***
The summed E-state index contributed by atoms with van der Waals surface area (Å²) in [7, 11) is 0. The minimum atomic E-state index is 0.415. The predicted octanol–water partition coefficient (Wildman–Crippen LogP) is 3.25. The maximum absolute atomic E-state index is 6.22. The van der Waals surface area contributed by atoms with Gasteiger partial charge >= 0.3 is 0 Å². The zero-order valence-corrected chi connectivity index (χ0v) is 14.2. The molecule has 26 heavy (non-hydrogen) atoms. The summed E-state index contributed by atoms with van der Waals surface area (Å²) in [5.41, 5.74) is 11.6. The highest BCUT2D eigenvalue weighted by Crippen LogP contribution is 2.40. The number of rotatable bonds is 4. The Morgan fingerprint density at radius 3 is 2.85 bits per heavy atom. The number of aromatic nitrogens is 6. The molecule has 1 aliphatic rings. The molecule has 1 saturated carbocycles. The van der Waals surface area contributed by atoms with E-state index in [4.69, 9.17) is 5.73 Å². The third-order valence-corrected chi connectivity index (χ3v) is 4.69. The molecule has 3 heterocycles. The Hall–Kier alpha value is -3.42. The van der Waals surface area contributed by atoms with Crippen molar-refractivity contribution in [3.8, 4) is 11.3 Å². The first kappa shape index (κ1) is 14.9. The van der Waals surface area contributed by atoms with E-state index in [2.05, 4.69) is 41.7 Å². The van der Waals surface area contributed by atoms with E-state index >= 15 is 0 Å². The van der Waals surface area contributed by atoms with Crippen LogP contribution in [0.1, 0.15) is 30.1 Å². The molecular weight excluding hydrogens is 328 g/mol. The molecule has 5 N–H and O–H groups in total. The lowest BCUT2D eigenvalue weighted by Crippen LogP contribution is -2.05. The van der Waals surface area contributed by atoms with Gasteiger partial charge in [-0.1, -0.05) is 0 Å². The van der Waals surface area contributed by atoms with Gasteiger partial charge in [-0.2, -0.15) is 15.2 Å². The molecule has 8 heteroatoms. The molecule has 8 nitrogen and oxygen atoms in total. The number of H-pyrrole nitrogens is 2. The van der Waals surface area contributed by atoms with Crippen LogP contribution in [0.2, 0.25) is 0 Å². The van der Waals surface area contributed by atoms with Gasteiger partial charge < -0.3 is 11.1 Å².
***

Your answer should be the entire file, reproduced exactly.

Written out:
The summed E-state index contributed by atoms with van der Waals surface area (Å²) in [7, 11) is 0. The minimum atomic E-state index is 0.415. The predicted octanol–water partition coefficient (Wildman–Crippen LogP) is 3.25. The maximum absolute atomic E-state index is 6.22. The van der Waals surface area contributed by atoms with Gasteiger partial charge >= 0.3 is 0 Å². The zero-order valence-corrected chi connectivity index (χ0v) is 14.2. The molecule has 26 heavy (non-hydrogen) atoms. The summed E-state index contributed by atoms with van der Waals surface area (Å²) in [5.41, 5.74) is 11.6. The highest BCUT2D eigenvalue weighted by Crippen LogP contribution is 2.40. The number of rotatable bonds is 4. The Morgan fingerprint density at radius 3 is 2.85 bits per heavy atom. The number of aromatic nitrogens is 6. The molecule has 1 aliphatic rings. The molecule has 1 saturated carbocycles. The van der Waals surface area contributed by atoms with E-state index in [4.69, 9.17) is 5.73 Å². The third-order valence-corrected chi connectivity index (χ3v) is 4.69. The molecule has 3 heterocycles. The Hall–Kier alpha value is -3.42. The van der Waals surface area contributed by atoms with Crippen molar-refractivity contribution in [3.8, 4) is 11.3 Å². The first kappa shape index (κ1) is 14.9. The van der Waals surface area contributed by atoms with E-state index in [2.05, 4.69) is 41.7 Å². The van der Waals surface area contributed by atoms with E-state index >= 15 is 0 Å². The van der Waals surface area contributed by atoms with Crippen LogP contribution in [0.1, 0.15) is 30.1 Å². The molecular weight excluding hydrogens is 328 g/mol. The molecule has 5 N–H and O–H groups in total. The lowest BCUT2D eigenvalue weighted by Crippen LogP contribution is -2.05. The van der Waals surface area contributed by atoms with Gasteiger partial charge in [-0.1, -0.05) is 0 Å². The van der Waals surface area contributed by atoms with Gasteiger partial charge in [-0.2, -0.15) is 15.2 Å². The molecule has 8 heteroatoms. The molecule has 8 nitrogen and oxygen atoms in total. The number of H-pyrrole nitrogens is 2. The van der Waals surface area contributed by atoms with Crippen LogP contribution in [0.2, 0.25) is 0 Å². The van der Waals surface area contributed by atoms with Gasteiger partial charge < -0.3 is 11.1 Å².